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The effects of whiteness on the health of whites in the USA


  • Malat, Jennifer
  • Mayorga-Gallo, Sarah
  • Williams, David R.


Whites in the USA are the dominant racial group, with greater than average access to most material and social rewards. Yet, while whites have better outcomes than other racial groups on some health indicators, whites paradoxically compare poorly on other measures. Further, whites in the USA also rank poorly in international health comparisons. In this paper, we present a framework that combines the concept of whiteness—a system that socially, economically, and ideologically benefits European descendants and disadvantages people in other groups—with research from a variety of fields in order to comprehensively model the social factors that influence whites' health. The framework we present describes how whiteness and capitalism in the USA shape societal conditions, individual social characteristics and experiences, and psychosocial responses to circumstances to influence health outcomes. We detail specific examples of how social policies supported by whiteness, the narratives of whiteness, and the privileges of whiteness may positively and negatively affect whites' health. In doing so, we suggest several areas for future research that can expand our understanding of how social factors affect health and can contribute to the patterns and paradoxes of whites' health. By expanding research to include theoretically-grounded analyses of the dominant group's health, we can achieve a more complete picture of how systems of racial inequity affect health.

Suggested Citation

  • Malat, Jennifer & Mayorga-Gallo, Sarah & Williams, David R., 2018. "The effects of whiteness on the health of whites in the USA," Social Science & Medicine, Elsevier, vol. 199(C), pages 148-156.
  • Handle: RePEc:eee:socmed:v:199:y:2018:i:c:p:148-156
    DOI: 10.1016/j.socscimed.2017.06.034

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    References listed on IDEAS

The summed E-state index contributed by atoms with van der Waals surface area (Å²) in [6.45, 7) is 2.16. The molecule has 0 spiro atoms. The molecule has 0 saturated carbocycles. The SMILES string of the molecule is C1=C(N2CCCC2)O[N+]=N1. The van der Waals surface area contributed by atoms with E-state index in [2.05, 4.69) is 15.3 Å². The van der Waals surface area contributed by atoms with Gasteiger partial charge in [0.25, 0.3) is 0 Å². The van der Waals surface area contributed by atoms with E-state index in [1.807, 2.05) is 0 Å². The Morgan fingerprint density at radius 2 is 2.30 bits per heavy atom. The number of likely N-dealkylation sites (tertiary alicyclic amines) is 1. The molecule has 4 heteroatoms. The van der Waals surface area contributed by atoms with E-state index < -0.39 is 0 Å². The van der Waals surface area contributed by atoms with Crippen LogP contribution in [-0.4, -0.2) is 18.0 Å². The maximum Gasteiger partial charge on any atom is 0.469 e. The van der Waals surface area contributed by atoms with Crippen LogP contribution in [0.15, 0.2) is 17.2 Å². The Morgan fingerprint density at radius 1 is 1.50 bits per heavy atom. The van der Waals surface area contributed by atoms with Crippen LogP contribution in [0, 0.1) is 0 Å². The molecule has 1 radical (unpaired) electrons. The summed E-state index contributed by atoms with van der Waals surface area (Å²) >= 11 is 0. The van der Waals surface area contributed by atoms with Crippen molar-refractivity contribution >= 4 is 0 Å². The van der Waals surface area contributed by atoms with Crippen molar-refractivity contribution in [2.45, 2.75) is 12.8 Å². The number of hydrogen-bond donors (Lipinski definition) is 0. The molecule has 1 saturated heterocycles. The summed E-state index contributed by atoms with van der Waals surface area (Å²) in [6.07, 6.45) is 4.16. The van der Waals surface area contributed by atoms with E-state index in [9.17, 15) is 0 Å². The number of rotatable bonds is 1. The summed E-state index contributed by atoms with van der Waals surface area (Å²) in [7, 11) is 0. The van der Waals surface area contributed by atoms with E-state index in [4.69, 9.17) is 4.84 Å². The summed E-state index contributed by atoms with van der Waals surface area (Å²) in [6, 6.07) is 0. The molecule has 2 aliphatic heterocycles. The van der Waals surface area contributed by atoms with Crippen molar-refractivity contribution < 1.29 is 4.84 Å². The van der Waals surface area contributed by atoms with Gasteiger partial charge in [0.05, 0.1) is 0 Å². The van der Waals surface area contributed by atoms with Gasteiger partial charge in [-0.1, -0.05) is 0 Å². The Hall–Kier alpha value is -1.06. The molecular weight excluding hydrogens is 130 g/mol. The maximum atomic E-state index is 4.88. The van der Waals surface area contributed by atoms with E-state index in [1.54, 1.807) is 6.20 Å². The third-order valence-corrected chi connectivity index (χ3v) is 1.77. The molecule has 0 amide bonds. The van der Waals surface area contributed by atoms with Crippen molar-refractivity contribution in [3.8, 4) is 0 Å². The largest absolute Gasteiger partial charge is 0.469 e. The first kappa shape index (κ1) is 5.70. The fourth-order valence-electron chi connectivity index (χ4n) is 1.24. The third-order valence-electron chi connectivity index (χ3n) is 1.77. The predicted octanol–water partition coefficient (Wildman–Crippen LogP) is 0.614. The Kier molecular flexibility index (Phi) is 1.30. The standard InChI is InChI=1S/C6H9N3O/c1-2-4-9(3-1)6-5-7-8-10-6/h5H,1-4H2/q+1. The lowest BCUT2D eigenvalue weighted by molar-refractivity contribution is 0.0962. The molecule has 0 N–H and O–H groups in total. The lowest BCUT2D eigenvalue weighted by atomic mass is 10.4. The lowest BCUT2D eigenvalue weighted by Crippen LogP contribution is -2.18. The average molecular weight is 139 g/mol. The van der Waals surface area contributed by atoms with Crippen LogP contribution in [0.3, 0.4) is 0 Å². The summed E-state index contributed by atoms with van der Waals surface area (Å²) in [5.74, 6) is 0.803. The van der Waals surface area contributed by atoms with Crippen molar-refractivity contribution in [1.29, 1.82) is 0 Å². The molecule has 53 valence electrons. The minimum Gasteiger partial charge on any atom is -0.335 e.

1. Arijit Nandi & Mohammad Hajizadeh & Sam Harper & Alissa Koski & Erin C Strumpf & Jody Heymann, 2016. "Increased Duration of Paid Maternity Leave Lowers Infant Mortality in Low- and Middle-Income Countries: A Quasi-Experimental Study," PLOS Medicine, Public Library of Science, vol. 13(3), pages 1-18, March.
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    3. Fujishiro, Kaori, 2009. "Is perceived racial privilege associated with health? Findings from the Behavioral Risk Factor Surveillance System," Social Science & Medicine, Elsevier, vol. 68(5), pages 840-844, March.
    4. Benjamin Edelman & Michael Luca & Dan Svirsky, 2017. "Racial Discrimination in the Sharing Economy: Evidence from a Field Experiment," American Economic Journal: Applied Economics, American Economic Association, vol. 9(2), pages 1-22, April.
    5. Ford, Chandra L. & Airhihenbuwa, Collins O., 2010. "The public health critical race methodology: Praxis for antiracism research," Social Science & Medicine, Elsevier, vol. 71(8), pages 1390-1398, October.
    6. McDonough, P. & Duncan, G.J. & Williams, D. & House, J., 1997. "Income dynamics and adult mortality in the United States, 1972 through 1989," American Journal of Public Health, American Public Health Association, vol. 87(9), pages 1476-1483.
    7. Kwate, N.O.A. & Meyer, L.H., 2010. "The myth of meritocracy and African American health," American Journal of Public Health, American Public Health Association, vol. 100(10), pages 1831-1834.
    8. Anne Case & Angua Deaton, 2015. "Rising morbidity and mortality in midlife among white non-Hispanic Americans in the 21st century," Working Papers 15078.full.pdf, Princeton University, Woodrow Wilson School of Public and International Affairs, Research Program in Development Studies..
    9. Kwate, Naa Oyo A. & Goodman, Melody S., 2014. "An empirical analysis of White privilege, social position and health," Social Science & Medicine, Elsevier, vol. 116(C), pages 150-160.
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    Cited by:

    1. Lipsey, Nikolette P. & Shepperd, James A., 2019. "Powerful audiences are linked to health information avoidance: Results from two surveys," Social Science & Medicine, Elsevier, vol. 225(C), pages 51-59.
    2. Lipsey, Nikolette P. & Shepperd, James A., 2019. "The role of powerful audiences in health information avoidance," Social Science & Medicine, Elsevier, vol. 220(C), pages 430-439.
    3. Efird, Caroline R. & Lightfoot, Alexandra F., 2020. "Missing Mayberry: How whiteness shapes perceptions of health among white Americans in a rural Southern community," Social Science & Medicine, Elsevier, vol. 253(C).
    4. Read, Jen'nan Ghazal & West, Jessica S. & Kamis, Christina, 2020. "Immigration and health among non-Hispanic whites: The impact of arrival cohort and region of birth," Social Science & Medicine, Elsevier, vol. 246(C).
    5. Shellae Versey, H. & Cogburn, Courtney C. & Wilkins, Clara L. & Joseph, Nakita, 2019. "Appropriated racial oppression: Implications for mental health in Whites and Blacks," Social Science & Medicine, Elsevier, vol. 230(C), pages 295-302.

    More about this item


    Racism; Whiteness; Whites; Health; USA;


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